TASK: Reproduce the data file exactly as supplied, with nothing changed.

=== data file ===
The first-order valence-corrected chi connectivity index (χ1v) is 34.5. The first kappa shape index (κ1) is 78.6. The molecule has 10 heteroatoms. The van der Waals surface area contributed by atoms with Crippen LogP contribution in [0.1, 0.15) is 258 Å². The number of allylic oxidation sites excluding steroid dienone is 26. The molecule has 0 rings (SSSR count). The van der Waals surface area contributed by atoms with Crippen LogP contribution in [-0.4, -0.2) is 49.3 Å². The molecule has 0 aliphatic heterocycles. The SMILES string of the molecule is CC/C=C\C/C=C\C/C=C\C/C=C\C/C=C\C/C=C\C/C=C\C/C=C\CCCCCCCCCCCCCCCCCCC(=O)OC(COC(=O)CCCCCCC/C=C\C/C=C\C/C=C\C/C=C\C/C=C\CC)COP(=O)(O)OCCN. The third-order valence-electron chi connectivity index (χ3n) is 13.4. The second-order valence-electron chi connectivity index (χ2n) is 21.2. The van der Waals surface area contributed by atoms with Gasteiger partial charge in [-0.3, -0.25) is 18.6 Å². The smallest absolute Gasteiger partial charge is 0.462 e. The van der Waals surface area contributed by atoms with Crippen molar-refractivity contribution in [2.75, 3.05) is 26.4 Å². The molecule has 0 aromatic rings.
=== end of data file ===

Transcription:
The first-order valence-corrected chi connectivity index (χ1v) is 34.5. The first kappa shape index (κ1) is 78.6. The molecule has 10 heteroatoms. The van der Waals surface area contributed by atoms with Crippen LogP contribution in [0.1, 0.15) is 258 Å². The number of allylic oxidation sites excluding steroid dienone is 26. The molecule has 0 rings (SSSR count). The van der Waals surface area contributed by atoms with Crippen LogP contribution in [-0.4, -0.2) is 49.3 Å². The molecule has 0 aliphatic heterocycles. The SMILES string of the molecule is CC/C=C\C/C=C\C/C=C\C/C=C\C/C=C\C/C=C\C/C=C\C/C=C\CCCCCCCCCCCCCCCCCCC(=O)OC(COC(=O)CCCCCCC/C=C\C/C=C\C/C=C\C/C=C\C/C=C\CC)COP(=O)(O)OCCN. The third-order valence-electron chi connectivity index (χ3n) is 13.4. The second-order valence-electron chi connectivity index (χ2n) is 21.2. The van der Waals surface area contributed by atoms with Gasteiger partial charge in [-0.3, -0.25) is 18.6 Å². The smallest absolute Gasteiger partial charge is 0.462 e. The van der Waals surface area contributed by atoms with Crippen molar-refractivity contribution in [2.75, 3.05) is 26.4 Å². The molecule has 0 aromatic rings.